At the Koch network's summer meeting, top officials repeatedly underscored that their work is part of a movement far bigger than their founder and figurehead.
The subtext: The network established 15 years ago by billionaire Charles Koch is beginning to envision a future without him.
The idea of a Koch-less Koch network is becoming increasingly tangible and, for the network's leaders, undeniable. The moment comes as the Koch network begins to rethink its approach to GOP politics and also finds itself at odds with the head of the Republican Party, President Donald Trump.
The network was until recently colloquially known simply as the "Koch brothers," a reference to brothers Charles and David Koch. But David Koch, 78, stepped down from his role with the network earlier this year due to declining health, and network leaders this weekend counseled reporters to avoid using the term "Koch brothers" in regard to the network.
"It's unfair to (David) and his family to say he had anything to do with it since he's been in declining health," said network co-chair Mark Holden.
David Koch was a later addition to the network founded by his older brother and focused his energies more narrowly on Americans For Prosperity, the network's political arm. Charles Koch has also been the more visible Koch brother as the public face and voice of the network, and the network's leaders played up his vigor and continued commitment.
"There's only one Charles Koch," said James Davis, a spokesperson for the network, "but fortunately he's going really strong."
Nevertheless, David Koch's departure has added some urgency to the question of continuity for the network, which has grown to become a powerful force in politics and policymaking. Meanwhile, the network's leaders recognize that Charles Koch, now 82, will not lead the network indefinitely, and have been gradually laying the groundwork for the network's next phase and priming their backers for it.
Network co-chair Brian Hooks, a key Koch deputy, has become a visible and vocal presence at the network's meetings. At a welcome reception Saturday evening on a lawn at the luxe Broadmoor Hotel, Hooks drew laughs from donors when he recounted a recent hike with Charles Koch, who "beat me up the mountain by a long shot."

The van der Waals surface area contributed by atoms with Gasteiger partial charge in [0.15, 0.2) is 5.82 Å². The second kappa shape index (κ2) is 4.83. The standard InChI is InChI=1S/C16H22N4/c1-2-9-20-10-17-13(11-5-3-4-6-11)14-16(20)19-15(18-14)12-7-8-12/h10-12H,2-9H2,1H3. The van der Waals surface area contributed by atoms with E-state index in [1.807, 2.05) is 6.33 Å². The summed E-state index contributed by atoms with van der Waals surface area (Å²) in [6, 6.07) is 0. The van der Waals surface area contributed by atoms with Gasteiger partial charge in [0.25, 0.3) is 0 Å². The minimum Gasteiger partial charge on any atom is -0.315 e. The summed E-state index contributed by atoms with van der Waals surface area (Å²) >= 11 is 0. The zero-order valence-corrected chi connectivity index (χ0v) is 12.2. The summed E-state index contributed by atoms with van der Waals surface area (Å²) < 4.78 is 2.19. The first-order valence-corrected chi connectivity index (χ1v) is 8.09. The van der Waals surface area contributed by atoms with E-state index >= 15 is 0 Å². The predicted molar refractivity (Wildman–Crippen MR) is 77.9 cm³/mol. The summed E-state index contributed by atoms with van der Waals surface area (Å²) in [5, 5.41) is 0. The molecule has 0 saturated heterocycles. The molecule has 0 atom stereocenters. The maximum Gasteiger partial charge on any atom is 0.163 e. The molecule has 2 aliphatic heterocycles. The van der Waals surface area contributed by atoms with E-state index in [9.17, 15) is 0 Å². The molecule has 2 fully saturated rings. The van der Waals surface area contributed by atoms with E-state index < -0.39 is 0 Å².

Meanwhile, Charles Koch's son, Chase Koch, is being groomed behind the scenes to take on a bigger role and is now heading up the network's New Leaders program, which seeks to recruit a younger generation of business leaders to the network. Roughly 80 donors from the New Leaders program attended the network's summer meeting, organizers said. Meanwhile, Chase's wife, Annie Koch, addressed the network's backers Monday concerning her work launching a private school in Wichita.
That emerging next generation, coupled with Charles Koch's efforts to cement the guiding principles of the network, have given confidence to the network's backers that it will endure beyond its founder.
"Charles has been a great leader, inspiring leader, innovative leader, and helped coalesce this as an organized group," said Art Pope, a donor who hails from North Carolina, "... but as a great leader, it's going to continue beyond him."
Koch "believes in empowering people, he believes in encouraging people to be innovative on their own," Pope added. "So that is a very good operational philosophy. It's not going to rise or fall with one individual or two individuals."
John DeBlasio, a Chicago-based donor, said the network has not taken steps to explicitly reassure donors about its post-Koch direction. But Charles Koch "has given very clear guidance on what he believes and the framework to stay within," DeBlasio said.
Taking questions from reporters on Sunday, Charles Koch didn't directly respond when he was asked about the future of his network and his role in it. "We're going to continue to innovate, learn, correct our mistakes," he said. "All humans are fallible, and we're certainly right there in the lead."
But, speaking to donors Saturday evening, Koch also trumpeted his network's progress over the past five years, which he said was "more progress ... than I've made in the previous 50 (years)."
"We're just getting started," Koch added, "because we have more opportunities in front of us than I ever imagined."